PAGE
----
SMC: Voice

This was a panel given by agent Michelle Witte, who has also authored a couple of books. One is The Craptastic Guide to Pseudo-Swearing, something you children’s, MG, and even some YA writers may find valuable. The other is The Faker’s Guide to the Classics, a snarky version of cliff notes for those who want to up on the classics, but don’t have the time to read them. Having read some of the Craptastic Guide, Witte’s snark is something you’ll find extremely enjoyable. They’re both available to Kindle sample, so give ’em a try.

Okay, NOTES:

She said there’s three parts to writing that form the “story” triangle of sorts:

  1. Voice
  2. Writing
  3. Plot

Two areas of the “triangle” can be bigger than the other. But if one is big while the other two remain weak it may be why your story falls flat.

CHARACTER

Character is the central part of voice. It’s the character who brings voice out onto the page.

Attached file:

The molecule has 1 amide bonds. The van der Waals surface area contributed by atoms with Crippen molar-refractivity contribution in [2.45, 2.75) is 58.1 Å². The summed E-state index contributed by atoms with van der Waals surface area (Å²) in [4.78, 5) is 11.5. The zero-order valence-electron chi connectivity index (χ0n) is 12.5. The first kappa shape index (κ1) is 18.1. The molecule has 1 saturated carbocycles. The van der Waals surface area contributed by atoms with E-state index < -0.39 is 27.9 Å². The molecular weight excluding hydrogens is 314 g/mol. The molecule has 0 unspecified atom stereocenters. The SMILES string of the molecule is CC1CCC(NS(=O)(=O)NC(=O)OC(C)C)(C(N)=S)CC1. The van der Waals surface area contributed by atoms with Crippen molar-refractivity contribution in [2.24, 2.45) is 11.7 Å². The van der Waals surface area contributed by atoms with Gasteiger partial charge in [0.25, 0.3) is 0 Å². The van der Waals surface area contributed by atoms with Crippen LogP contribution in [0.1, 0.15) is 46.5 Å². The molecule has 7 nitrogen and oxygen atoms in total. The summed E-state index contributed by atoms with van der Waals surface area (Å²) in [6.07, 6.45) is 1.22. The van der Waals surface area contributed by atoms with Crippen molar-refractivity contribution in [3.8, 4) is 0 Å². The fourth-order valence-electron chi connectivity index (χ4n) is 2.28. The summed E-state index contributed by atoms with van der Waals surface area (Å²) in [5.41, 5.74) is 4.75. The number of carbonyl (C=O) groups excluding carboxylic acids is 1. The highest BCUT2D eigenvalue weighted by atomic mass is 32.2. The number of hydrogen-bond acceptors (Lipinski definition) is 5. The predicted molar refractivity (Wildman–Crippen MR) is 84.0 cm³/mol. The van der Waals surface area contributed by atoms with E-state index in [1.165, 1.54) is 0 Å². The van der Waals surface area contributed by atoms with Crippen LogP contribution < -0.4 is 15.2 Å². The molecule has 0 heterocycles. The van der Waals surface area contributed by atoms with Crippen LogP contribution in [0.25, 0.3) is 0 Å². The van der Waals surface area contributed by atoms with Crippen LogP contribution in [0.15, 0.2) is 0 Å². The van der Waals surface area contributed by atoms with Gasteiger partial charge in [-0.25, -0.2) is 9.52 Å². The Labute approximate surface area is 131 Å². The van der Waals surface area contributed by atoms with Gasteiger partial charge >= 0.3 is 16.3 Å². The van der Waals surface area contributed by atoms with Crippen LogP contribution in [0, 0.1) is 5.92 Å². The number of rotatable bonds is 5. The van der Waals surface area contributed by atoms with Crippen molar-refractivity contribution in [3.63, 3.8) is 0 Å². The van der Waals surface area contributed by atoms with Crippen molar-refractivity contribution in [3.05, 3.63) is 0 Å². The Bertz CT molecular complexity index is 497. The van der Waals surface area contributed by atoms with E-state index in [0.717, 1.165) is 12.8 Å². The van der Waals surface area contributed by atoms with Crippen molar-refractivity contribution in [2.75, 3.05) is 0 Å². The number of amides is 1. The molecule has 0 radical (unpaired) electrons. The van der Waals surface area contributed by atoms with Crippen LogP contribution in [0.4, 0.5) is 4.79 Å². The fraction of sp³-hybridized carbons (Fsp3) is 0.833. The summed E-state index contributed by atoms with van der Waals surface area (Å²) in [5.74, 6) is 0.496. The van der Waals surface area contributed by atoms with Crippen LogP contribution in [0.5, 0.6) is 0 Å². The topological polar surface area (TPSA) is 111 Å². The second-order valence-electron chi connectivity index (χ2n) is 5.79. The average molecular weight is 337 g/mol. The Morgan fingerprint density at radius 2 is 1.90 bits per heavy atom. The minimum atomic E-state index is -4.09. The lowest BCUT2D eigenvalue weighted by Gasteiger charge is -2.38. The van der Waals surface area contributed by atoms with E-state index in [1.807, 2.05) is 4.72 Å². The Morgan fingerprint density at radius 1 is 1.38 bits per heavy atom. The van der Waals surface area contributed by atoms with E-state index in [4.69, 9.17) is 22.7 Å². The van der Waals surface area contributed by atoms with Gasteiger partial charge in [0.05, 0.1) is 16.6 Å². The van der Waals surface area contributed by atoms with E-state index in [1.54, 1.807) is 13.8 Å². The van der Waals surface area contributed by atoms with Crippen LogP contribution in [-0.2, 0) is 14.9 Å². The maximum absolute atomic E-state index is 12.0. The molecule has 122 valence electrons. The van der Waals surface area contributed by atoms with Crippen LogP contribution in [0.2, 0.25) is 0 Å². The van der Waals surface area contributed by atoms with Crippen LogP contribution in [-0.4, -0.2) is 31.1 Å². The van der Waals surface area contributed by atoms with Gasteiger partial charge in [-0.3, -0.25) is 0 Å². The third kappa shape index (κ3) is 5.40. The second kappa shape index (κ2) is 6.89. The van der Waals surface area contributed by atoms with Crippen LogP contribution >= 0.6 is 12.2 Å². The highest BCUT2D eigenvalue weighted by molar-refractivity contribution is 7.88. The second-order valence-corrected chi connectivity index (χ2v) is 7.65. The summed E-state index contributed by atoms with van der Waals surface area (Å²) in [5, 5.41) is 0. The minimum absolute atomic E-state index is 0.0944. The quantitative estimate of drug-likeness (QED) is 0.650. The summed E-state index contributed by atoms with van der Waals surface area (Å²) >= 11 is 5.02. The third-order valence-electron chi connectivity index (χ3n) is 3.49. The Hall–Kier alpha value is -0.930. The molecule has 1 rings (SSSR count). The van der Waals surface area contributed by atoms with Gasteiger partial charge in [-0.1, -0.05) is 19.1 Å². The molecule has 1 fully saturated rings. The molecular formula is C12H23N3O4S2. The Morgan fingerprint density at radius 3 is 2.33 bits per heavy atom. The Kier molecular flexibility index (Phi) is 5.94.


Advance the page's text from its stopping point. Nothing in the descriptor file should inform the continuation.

“The writer’s voice in a novel generally belongs to a character.” –Self-Editing for Fiction Writers

There are two kinds of voice: the writer’s voice and the voice of an individual book. The main character defines the voice of the book.

Take Mary Higgins Clark, for example. Her novels all sound the same. Your writing is what works for you. Each book should have its own unique voice.

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SMC: Revision and Grammar Class Pt 2

Welcome to Part 2 of the lengthy but informative class on revision and grammar. Annette Lyon taught this class and has a great grammar book out for cheaps at $1.50 on the Kindle.

Let’s get to getting.

QUALIFYING ABSOLUTES

Her hint? Don’t. What do we mean by this? Don’t add these words:

  • very
  • really
  • extremely (etc.)

To these words:

  • unique
  • essential
  • fatal
  • perfect
  • true
  • dead

Either it is, or it isn’t. And unless you’re Miracle Max, dead is dead.

PUNCTUATION MATTERS

She only used one example for this. Are you ready? I thought it made the point quite nicely.

I. Love. How.
When. You. Read.
This. Your. Voice.
Pauses. In.
Your. Head.

Any questions? Okay, moving right along.